How Looking Deeper into Analytics Changes Impressions and Strategy
Posted by drew on March 17, 2016, 2:22 p.m.
Comparing recent analytics with past numbers is a prime way to understand how your SEO, social media, and paid search efforts are affecting your traffic. It is useful to see how traffic before a site redesign stacks up against traffic after the redesign. This will give you a good sense of whether you managed to hold on to SEO ranking through the redesign. However, it isn’t sufficient to look only at total traffic numbers to make a diagnosis on the state of your site. Often, digging deeper will provide additional insight that will change the way you move forward with your site.
As an example, the year-over-year data for client X shows a 26% decrease in sessions, and a 5% decrease in users (for the given time period). Here are the changing impressions I had as I continued to search through the data.
This would initially indicate that marketing efforts have worsened, that the site’s new design or SEO were suffering, that search traffic had decreased dramatically, or some combination of these. However, the acquisition channel of the traffic shows an increase in organic search traffic and direct traffic. The biggest decline was actually from referral traffic, which dropped 81.44%.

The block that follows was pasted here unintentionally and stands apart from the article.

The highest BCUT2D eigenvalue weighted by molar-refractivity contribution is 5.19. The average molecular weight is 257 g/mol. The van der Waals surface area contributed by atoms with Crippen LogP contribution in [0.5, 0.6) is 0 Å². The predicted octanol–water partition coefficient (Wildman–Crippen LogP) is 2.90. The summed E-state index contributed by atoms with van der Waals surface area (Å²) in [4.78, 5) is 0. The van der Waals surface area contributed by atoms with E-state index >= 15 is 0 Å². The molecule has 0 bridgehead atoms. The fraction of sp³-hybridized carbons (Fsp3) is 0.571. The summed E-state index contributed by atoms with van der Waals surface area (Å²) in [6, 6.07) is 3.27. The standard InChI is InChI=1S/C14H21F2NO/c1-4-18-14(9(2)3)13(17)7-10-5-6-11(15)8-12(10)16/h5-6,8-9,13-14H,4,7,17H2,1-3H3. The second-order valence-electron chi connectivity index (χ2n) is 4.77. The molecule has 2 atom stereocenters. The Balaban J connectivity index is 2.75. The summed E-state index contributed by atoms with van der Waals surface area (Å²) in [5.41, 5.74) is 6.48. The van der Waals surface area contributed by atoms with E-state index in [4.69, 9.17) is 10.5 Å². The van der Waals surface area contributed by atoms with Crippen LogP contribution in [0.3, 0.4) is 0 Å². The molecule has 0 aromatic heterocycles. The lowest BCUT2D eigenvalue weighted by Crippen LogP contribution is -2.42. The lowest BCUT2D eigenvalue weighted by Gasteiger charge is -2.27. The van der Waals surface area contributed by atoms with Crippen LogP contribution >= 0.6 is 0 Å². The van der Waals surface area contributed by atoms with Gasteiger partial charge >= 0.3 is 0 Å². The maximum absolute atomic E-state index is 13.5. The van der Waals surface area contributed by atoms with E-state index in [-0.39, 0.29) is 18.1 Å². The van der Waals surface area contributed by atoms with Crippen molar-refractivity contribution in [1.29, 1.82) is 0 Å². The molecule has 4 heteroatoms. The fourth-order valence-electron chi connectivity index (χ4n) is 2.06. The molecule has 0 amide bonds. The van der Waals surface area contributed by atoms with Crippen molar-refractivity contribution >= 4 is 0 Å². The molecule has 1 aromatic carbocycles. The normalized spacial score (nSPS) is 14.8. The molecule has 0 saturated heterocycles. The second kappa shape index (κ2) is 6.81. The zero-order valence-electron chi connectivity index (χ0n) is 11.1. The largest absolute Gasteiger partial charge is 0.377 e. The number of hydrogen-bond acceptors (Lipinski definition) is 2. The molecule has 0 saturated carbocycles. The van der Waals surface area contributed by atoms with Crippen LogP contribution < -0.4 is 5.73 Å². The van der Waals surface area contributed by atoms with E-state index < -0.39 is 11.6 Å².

With this new information, a webmaster or SEO might look to link building. Likely, they would check how their backlinking profile has changed over the last year, looking for large sources of links that had been lost. But a huge loss in linking authority would likely have an impact on ranking and organic search traffic as well, so the fact that organic traffic still improved in this time calls this theory into question.
In the coordinating period of the previous year, there were 1,552 sessions from referral sources, and in the current year, there were 288. That leaves 1264 sessions lost. Looking at the actual referrers, I see 84 sessions in the previous year from semalt.semalt.com and 1183 sessions from livereport.in. Both of these are spam referrers, and neither one contributed a session in the more recent year. Those two spam sources count for 1267 fewer sessions year over year, which more than accounts for the decline in referral traffic.
A little digging shows that the decrease in referral traffic is negligible, because most of the sessions were lost from spammy referral sources, and not from actual users. In fact, when you filter out traffic from those two referral sources, there was actually a 6.8% increase in overall traffic.
This kind of referral spam can be filtered out in Google Analytics. The goal is to have a more realistic sense of actual users visiting your site, so you can make meaningful changes to your marketing efforts and web presence.